Establishment of cadherin-based intercellular junctions in the dermal papilla of the developing hair follicle.код для вставкиСкачать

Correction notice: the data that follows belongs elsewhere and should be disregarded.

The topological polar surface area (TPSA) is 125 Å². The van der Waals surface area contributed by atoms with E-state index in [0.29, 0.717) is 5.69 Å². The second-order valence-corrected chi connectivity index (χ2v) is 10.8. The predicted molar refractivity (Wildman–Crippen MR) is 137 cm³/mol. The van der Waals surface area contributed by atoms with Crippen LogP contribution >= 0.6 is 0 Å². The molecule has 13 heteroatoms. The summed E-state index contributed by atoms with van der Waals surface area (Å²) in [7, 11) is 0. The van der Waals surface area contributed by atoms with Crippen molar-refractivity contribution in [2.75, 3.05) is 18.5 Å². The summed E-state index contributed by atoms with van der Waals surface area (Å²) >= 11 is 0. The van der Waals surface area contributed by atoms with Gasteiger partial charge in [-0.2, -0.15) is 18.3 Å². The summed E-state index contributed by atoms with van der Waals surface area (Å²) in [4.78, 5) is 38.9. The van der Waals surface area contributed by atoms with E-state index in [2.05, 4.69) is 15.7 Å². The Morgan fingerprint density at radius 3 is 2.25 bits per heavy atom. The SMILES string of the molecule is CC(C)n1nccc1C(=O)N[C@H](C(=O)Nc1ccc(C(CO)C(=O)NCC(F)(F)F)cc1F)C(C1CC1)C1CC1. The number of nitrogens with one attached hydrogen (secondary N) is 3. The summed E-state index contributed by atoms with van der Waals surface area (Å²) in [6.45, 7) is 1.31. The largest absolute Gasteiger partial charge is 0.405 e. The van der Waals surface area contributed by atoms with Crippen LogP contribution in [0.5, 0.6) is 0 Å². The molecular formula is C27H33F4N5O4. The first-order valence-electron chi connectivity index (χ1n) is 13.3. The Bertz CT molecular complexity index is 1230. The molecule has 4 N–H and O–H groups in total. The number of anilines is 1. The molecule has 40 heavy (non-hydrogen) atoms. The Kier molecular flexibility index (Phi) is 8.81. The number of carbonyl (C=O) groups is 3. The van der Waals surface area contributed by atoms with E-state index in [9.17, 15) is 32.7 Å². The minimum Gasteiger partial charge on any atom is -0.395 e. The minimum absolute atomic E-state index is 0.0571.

THE ANATOMICAL RECORD PART A 270A:97–102 (2003) Establishment of Cadherin-Based Intercellular Junctions in the Dermal Papilla of the Developing Hair Follicle DAISUKE NANBA, YASUO NAKANISHI, AND YOHKI HIEDA* Department of Biology, Graduate School of Science, Osaka University, Toyonaka, Osaka, Japan ABSTRACT During hair follicle development, mesenchymal cells aggregate to form the dermal papilla with hair-inducing activity. However, the cellular mechanisms underlying the aggregative behavior of dermal papilla cells are less known. The present study demonstrates that cadherin-based intercellular junctions interconnect dermal papilla cells in developing hair follicles of mice. It is shown that as mesenchymal cells aggregate to be surrounded by epithelium in developing hair follicles, cadherin-11 comes to exhibit the dotted patterns of distribution. The appearance of the dot-like distribution of the molecule is concomitant with the formation of intercellular junctions in the mesenchymal aggregate, which make a tightly packed population of cells with little extracellular space. At later stages of the development, although extracellular space reappears in the dermal papilla, the cells remain interconnected by well-developed intercellular junctions, where cadherin-11 as well as ␤-catenin is localized. Taking into consideration the normal hair development in cadherin-11 mutant mice, it might be that multiple cadherins are responsible for the establishment of intercellular junctions in the dermal papilla and serve to maintain the aggregative behavior of the cells. Anat Rec Part A 270A:97–102, 2003. © 2003 Wiley-Liss, Inc. Key words: cadherin-11; intercellular junction; cell rearrangement; dermal papilla; hair follicle At the onset of hair follicle development a subpopulation of dermal mesenchymal cells starts to gather just below the epidermal placode. The mesenchymal aggregate is subsequently surrounded by the elongating follicular epithelium to become the dermal papilla with hair-inducing activity (Oliver, 1967, 1970; Ibrahim and Wright, 1977; Jahoda et al., 1984; Horne et al., 1986; Hardy, 1992; Reynolds and Jahoda, 1992; Kamimura et al., 1997). It has been suggested that aggregative behavior is the essential feature of dermal papilla cells associated with the hair-inducing activity. For instance, cultured dermal papilla cells of early passage numbers retain their aggregative and hair-inducing activities, whereas those of later passage numbers lose these activities (Jahoda and Oliver, 1984; Horne et al., 1986; Kishimoto et al., 1999). When dermal papilla cells are cultivated in medium conditioned by keratinocytes, both of the activities can be maintained even after dozens of passages (Inamatsu et al., 1998). © 2003 WILEY-LISS, INC. It was previously reported that deﬁnite junctions with electron-dense materials were present between dermal papilla cells but not between other dermal ﬁbroblasts Grant sponsor: Japan Science Society. Daisuke Nanba’s present address is Department of Medical Biochemistry, School of Medicine, Ehime University, Shitsukawa, Shigenobu-cho, Ehime 791-0025, Japan. *Correspondence to: Yohki Hieda, Ph.D., Department of Biology, Graduate School of Science, Osaka University, 1-16 Machikaneyama, Toyonaka, Osaka 560-0043, Japan. Fax: ⫹81-6-68505817. E-mail: email@example.com Received 21 June 2002; Accepted 21 September 2002 DOI 10.1002/ar.a.10012 98 NANBA ET AL. (Hashimoto, 1970), suggesting that formation of intercellular junctions may contribute to the aggregation of dermal mesenchymal cells, resulting in the dermal papilla formation. A variety of cell adhesion-related molecules have so far been shown to be expressed in mesenchymal aggregates of developing hair follicles, including the neural cell adhesion molecule (NCAM), the ␣1, ␣5, ␣9, and ␤1 subunits of integrins (Kaplan and Holbrook, 1994; Wang et al., 1995; Hardy and Vielkind, 1996; Almond-Roesler et al., 1997; Müller-Röver et al., 1998), and the chondroitin sulfate proteoglycan of versican (Kishimoto et al., 1999; Harris and Jahoda, 2001). No cell adhesion molecule, however, has been associated with the intercellular junctions, leaving the molecular nature of the junctions to be clariﬁed. In addition, detailed ultrastructural information has not been available on how intercellular junctions are established between mesenchymal cells during the dermal papilla formation. Ultrastructurally recognizable intercellular junctions such as adherens junctions and desmosomes in epithelial cells and synapses in neurons are mediated primarily by the cadherin family of cell adhesion molecules, which play crucial roles in tissue morphogenesis and in signaling events (Green and Gaudry, 2000; Takeichi et al., 2000; Yagi and Takeichi, 2000; Nagafuchi, 2001). Although little information is available on the expression proﬁle of cadherins in mesenchymal cells of developing hair follicles, cells of the dermal papilla and dermal sheath have been shown to express mRNA for cadherin-11 (Simonneau et al., 1995). In the present study, we show that intercellular junctions containing cadherin-11 are established in the dermal papilla of the developing hair follicle and that formation of the dermal papilla involves dynamic rearrangements of cells. Cadherin-11 is the only member of the family whose expression has been reported in the dermal papilla. Since cadherin-11 (–/–) mice, however, exhibit normal hair development (Horikawa et al., 1999; Manabe et al., 2000), multiple cadherins are likely involved in the establishment of intercellular junctions during the dermal papilla formation. MATERIALS AND METHODS Mouse Embryos and Organs Embryos were obtained from ddY strain mice (Nihon SLC, Hamamatsu, Japan). The discovery of the vaginal plug was designated as embryonic day 0 (E0). The back skin was dissected from embryos at E15 and E17, and from newborn mice at postnatal day 1 (P1). Antibodies The following primary antibodies were used: mouse monoclonal antibodies speciﬁc for E-cadherin and ␤-catenin (Transduction Laboratories, Lexington, KY), rabbit polyclonal antibody against cadherin-11 (Zymed Laboratories, San Francisco, CA), and rabbit polyclonal antibody to type I collagen (gift from Drs. Yoneda and Kimata, Aichi Medical University, Japan). Secondary antibodies used were rhodamine-conjugated goat anti-mouse immunoglobulin G (IgG) (Chemicon, Temewla, CA), ﬂuorescein isothiocyanate (FITC)-conjugated goat anti-rabbit IgG (Cappel, Durham, NC), and 10 nm of colloidal gold-conjugated goat anti-mouse IgG and goat anti-rabbit IgG (British Biocell International, Cardiff, UK). Immunoﬂuorescence Microscopy Freshly prepared skin fragments were embedded in OCT compound and frozen in liquid nitrogen. Tissue sections of 6-m thickness were ﬁxed in 4% paraformaldehyde in phosphate-buffered saline (PBS) at 4°C for 10 min or in methanol at –20°C for 10 min. The specimens were treated with 0.5% Triton X-100 in PBS for 10 min and subsequently with 1% bovine serum albumin (BSA). Then they were incubated with primary antibodies for 1 hr, washed in PBS, and incubated with secondary antibodies for 1 hr. After a wash in PBS, the sections were mounted with PBS containing 50% glycerol and 0.1% p-phenylenediamine and examined under an Olympus AX-70 or BX-50 epiﬂuorescence microscope. Electron Microscopy For conventional electron microscopy, freshly prepared skin fragments were ﬁxed in 0.1 M cacodylate buffer (pH 7.3) containing 2.5% glutaraldehyde and 2% paraformaldehyde and were then immersed in 1% osmium tetraoxide in the same buffer. Dehydration in a gradient series of ethanol and propylene oxide was followed by embedding in PolyBed 812 (Polysciences, Warrington, PA). Ultrathin sections were cut on a Reichert ultramicrotome (Leica, Wien, Austria), stained with uranyl acetate for 2 min and with lead citrate for 3 min, and observed with a JEOL 1200EX electron microscope. For immunoelectron microscopy, skin fragments were ﬁxed in 4% paraformaldehyde in 0.1 M phosphate buffer (pH 7.3) at 4°C overnight. Dehydration in a gradient series of ethanol on ice was followed by embedding in LR white resin (London Resin, Hampshire, UK). Ultrathin sections were cut on an ultramicrotome and mounted on 70-mesh nickel grids supported by Formvar ﬁlms. Incubation in all cases was conducted by ﬂoating grids section side down on drops of reaction or washing media. The sections were treated with 1% BSA in PBS for 30 min. They were then incubated with primary antibodies at 4°C overnight, washed in PBS containing 0.1% Triton X-100, and incubated with 10 nm of colloidal gold-conjugated secondary antibodies for 2 hr. Washes in PBS containing 0.1% Triton X-100 were followed by staining with uranyl acetate for 3 min and with lead citrate for 30 sec. RESULTS We examined the distribution patterns of cadherin-11 and the ultrastructural process of the dermal papilla formation in developing mouse pelage hair follicles at E15, E17, and P1. Immunoﬂuorescence microscopy showed that expression of the cadherin-11 molecule was restricted to the mesenchyme adjacent to epithelium (Fig. 1), being consistent with the expression pattern of the transcripts (Simonneau et al., 1995). Close inspection revealed changes in the distribution pattern of cadherin-11 in mesenchymal cells during formation of the dermal papilla. In the initial mesenchymal aggregate of the E15 developing follicle, cadherin-11 was distributed uniformly along the cell surfaces (Fig. 1A, D). Electron microscopy of the mesenchymal aggregate revealed that junction-like structures had not formed between cells, though the cells had extended numerous protrusions to make contact with their neighbors (Fig. 2A). Collagen ﬁbers were present in the extracellular space, which was conﬁrmed by positive staining for type I collagen in the mesenchymal aggregate, CADHERIN-BASED JUNCTION IN DERMAL PAPILLA 99 Fig. 1. Distribution of cadherin-11 in developing hair follicles. Cadherin-11 expression is restricted to mesenchyme at all the stages examined. At E15, cadherin-11 shows relatively uniform distribution along cell surfaces in the mesenchymal aggregate (A, arrow; D, for closer inspection). The dotted distribution of cadherin-11 is noted in the dermal papilla at E17 (B, arrow; E, for closer inspection) and becomes more evident at P1 (C, arrow; F, for closer inspection). Mesenchymal cells surrounding the follicular epithelium at E17 and P1 are also stained in a dot-like pattern (arrowheads). No signal was detected when the primary antibodies were omitted (data not shown). Arrows indicate the mesenchymal aggregate and dermal papilla. Scale bars ⫽ 25 m (A–C); 5 m (D–F). though the staining intensity was weaker than that in other dermal mesenchymes (Fig. 3A). In the developing hair follicles at E17, cadherin-11 tended to exhibit the dot-like patterns of distribution in the presumptive dermal papilla, which had just become surrounded by the epithelium, and in the dermal sheath (Fig. 1B, E). Noticeably, concomitant with the appearance of the dot-like distribution of the molecule, small but ultrastructurally recognizable intercellular junctions were found between the cells (Fig. 2B). The dermal papilla cells were tightly packed or stuck along their entire surfaces, with little extracellular space. Staining for type I collagen was hardly detected (Fig. 3B). The dot-like distribution of cadherin-11 became more evident in the dermal papilla of P1 hair follicles (Fig. 1C, F). Ultrastructurally, although the extracellular space had widened again, dermal papilla cells kept their adherence to each other at the tips of their extensions, where deﬁnite intercellular junctions with electron-dense materials had become established (Fig. 2C). The extracellular space of the dermal papilla was abundant in amorphous materials rather than in collagen ﬁbrils. Only limited staining was observed for type I collagen (Fig. 3C). Immunoelectron microscopy revealed cadherin-11 as well as ␤-catenin to be indeed localized at the intercellular junctions in the dermal papilla (Fig. 4). The present study aimed to clarify the morphological and molecular bases underlying the aggregation of mesenchymal cells during dermal papilla formation. It was reported earlier that junction-like structures were present between dermal papilla cells but not between other dermal ﬁbroblasts (Hashimoto, 1970) and that cadherin-11 mRNA was expressed in the dermal papilla (Simonneau et al., 1995). We showed here that cadherin-11 expressed in mesenchymal aggregates became distributed in dot-like patterns during dermal papilla formation, which was coincident with the appearance of junctional structures between the cells. As revealed by immunoelectron microscopy, cadherin-11 as well as ␤-catenin was localized at the intercellular junctions established in the dermal papilla. These ﬁndings demonstrate that dermal papilla cells in developing hair follicles become interconnected by cadherin-based intercellular junctions. Although mesenchymal cells of the initial aggregate, before it was surrounded by epithelium, made contact with their neighbors by extending protrusions, junctionlike structures were not detected at cell contact sites, and cadherin-11 was distributed uniformly along cell surfaces. Ultrastructurally recognizable intercellular junctions ﬁrst appeared at the subsequent stage when the dermal papilla DISCUSSION 100 NANBA ET AL. Fig. 2. Electron micrographs of aggregating mesenchymal cells in the developing hair follicles. A: Cells of the mesenchymal aggregate at E15 have extended numerous protrusions to make contact with their neighbors; however, almost no junction-like structure has formed between cells. In the extracellular space, collagen ﬁbrils are present (arrowheads). B: The dermal papilla at E17 makes a tightly packed population of cells. Note that junctionlike structures have formed between the cells (arrows). C: The extracellular space has been restored in the dermal papilla at P1, where amorphous materials rather than collagen ﬁbrils are abundant. Note, however, that the cells remain connected by the developed intercellular junctions (arrows). Insets, higher magniﬁcation of boxed regions. Scale bars ⫽ 1 m; 200 nm in insets. made a tightly packed population of cells with little extracellular space. Together with the concomitant redistribution of cadherin-11 to dot-like patterns at cell boundaries, cadherin-mediated adhesion appears to become activated or promoted in the cells. It is not clear at present whether the formation of cadherin-based intercellular junctions is responsible for the “compaction” of the cells. Alternatively, it would also be possible that degradation of the extracellular matrix, as revealed by electron microscopy and immunostaining for interstitial collagens, results in close apposition of cell surfaces, allowing the cells to develop the intercellular junctions. The compaction of dermal papilla cells was followed by restoration of extracellular space in the dermal papilla, where amorphous materials rather than collagen ﬁbrils were abundant. Cells of the dermal papilla remained connected, however, by well-developed intercellular junctions containing cadherin-11 and ␤-catenin, suggesting that establishment of cadherin-based intercellular junctions serves to keep the cells from separating from one another. It has been well documented that the aggregative behavior of dermal papilla cells is closely coupled to their hair-inducing activity (Jahoda and Oliver, 1984; Horne et al., 1986; Inamatsu et al., 1998; Kishimoto et al., 1999). The aggregative and hair-inducing activities of cultured dermal papilla cells can be maintained by conditioned medium from keratinocyte cultures and by Wnt ligands (Inamatsu et al., 1998; Kishimoto et al., 1999, 2000) and that the Wnt signaling components such as frizzled and ␤-catenin are expressed in dermal papilla cells (Kishimoto et al., 2000). In addition, Wnt signaling was shown to regulate cadherin-mediated cell adhesion (Bradley et al., CADHERIN-BASED JUNCTION IN DERMAL PAPILLA Fig. 3. Distribution of type I collagen in developing hair follicles. Tissue sections were double-stained for type I collagen (green) and E-cadherin (red). The mesenchymal aggregate at E15 is positive for type I collagen (A, arrow). However, note that the staining intensity in the Fig. 4. Localization of cadherin-11 and ␤-catenin at intercellular junctions in the dermal papilla. Immunoelectron microscopy was performed by using 10 nm of colloidal gold-conjugated secondary antibodies to visualize the localization of cadherin-11 (A) and ␤-catenin (B) in the developing hair follicle at P1. Speciﬁc labeling is observed for both molecules at intercellular junctions in the dermal papilla. Scale bar ⫽ 100 nm. 1993; Hinck et al., 1994). Taken these and our present ﬁndings together, it might be suggested that regulation of cadherin-mediated adhesion of dermal papilla cells by Wnt signaling is involved in the acquisition of their hairinductive activity. Cadherin-11 is the only member of the family whose expression has been reported in the dermal papilla (Simonneau et al., 1995) and confers adhesive activity on cells (Okazaki et al., 1994; Kimura et al., 1995; Shibata et al., 1996; Horikawa et al., 1999; Pishvaian et al., 1999; Shimoyama et al., 2000). Mice deﬁcient in cadherin-11 were recently shown, however, to exhibit normal hair development, surviving to the adult stage (Horikawa et al., 1999; Manabe et al., 2000). This ﬁnding may suggest that multiple cadherins are expressed in the dermal papilla to be involved in hair follicle development. Although cadherin-11 was reported to cooperate with N-cadherin in somitogenesis (Horikawa et al., 1999) and to exhibit not only homophilic binding but also heterophilic binding with cadherin-8 (Shimoyama et al., 2000), neither N-cadherin nor cadherin-8 is detectable in the dermal papilla (Nanba 101 aggregate is weaker than that in other dermal mesenchymes. At E17 (B) and P1 (C), the collagen staining is hardly detectable or very limited in the dermal papilla (arrows). Scale bar ⫽ 10 m. and Hieda, unpublished data). Identiﬁcation of the repertoire of cadherins expressed in the dermal papilla should provide a clue to elucidating the mechanism by which the aggregative and hair-inducing activities are coupled. The establishment of cadherin-based intercellular junctions in dermal papilla cells with aggregative behavior suggests that their intercellular adhesivity is indeed increased. On the other hand, as we previously showed, epithelial cells of the hair matrix-containing region, which overlie to surround the dermal papilla, lose intercellular junctions and show the decreased expression of desmosomal molecules, including the cadherin members desmogleins and desmocollins (Nanba et al., 2000). In contrast to dermal papilla cells, these epithelial cells of the developing hair follicle likely have decreased intercellular adhesivity. As demonstrated in our recent study, the epithelial adhesion system is also downregulated in the mammary bud, where the mammary epithelial cells have very decreased intercellular adhesivity in comparison with the overlying epidermal cells, which have a well-developed adhesion system (Nanba et al., 2001). These observations together support our proposal that the morphology of the distal portion of the hair follicle, where the epithelium surrounds the dermal papilla, results from engulfment of dermal papilla cells with increased intercellular adhesivity by the overlying epithelial cells with decreased adhesivity (Nanba et al., 2000). ACKNOWLEDGMENTS This work was supported in part by a Sasakawa Scientiﬁc Research Grant from the Japan Science Society to D.N. LITERATURE CITED Almond-Roesler B, Schön M, Schön MP, Blume-Peytavi U, Sommer C, Löster K, Orfanos CE. 1997. Cultured dermal papilla cells of the rat vibrissa follicle. 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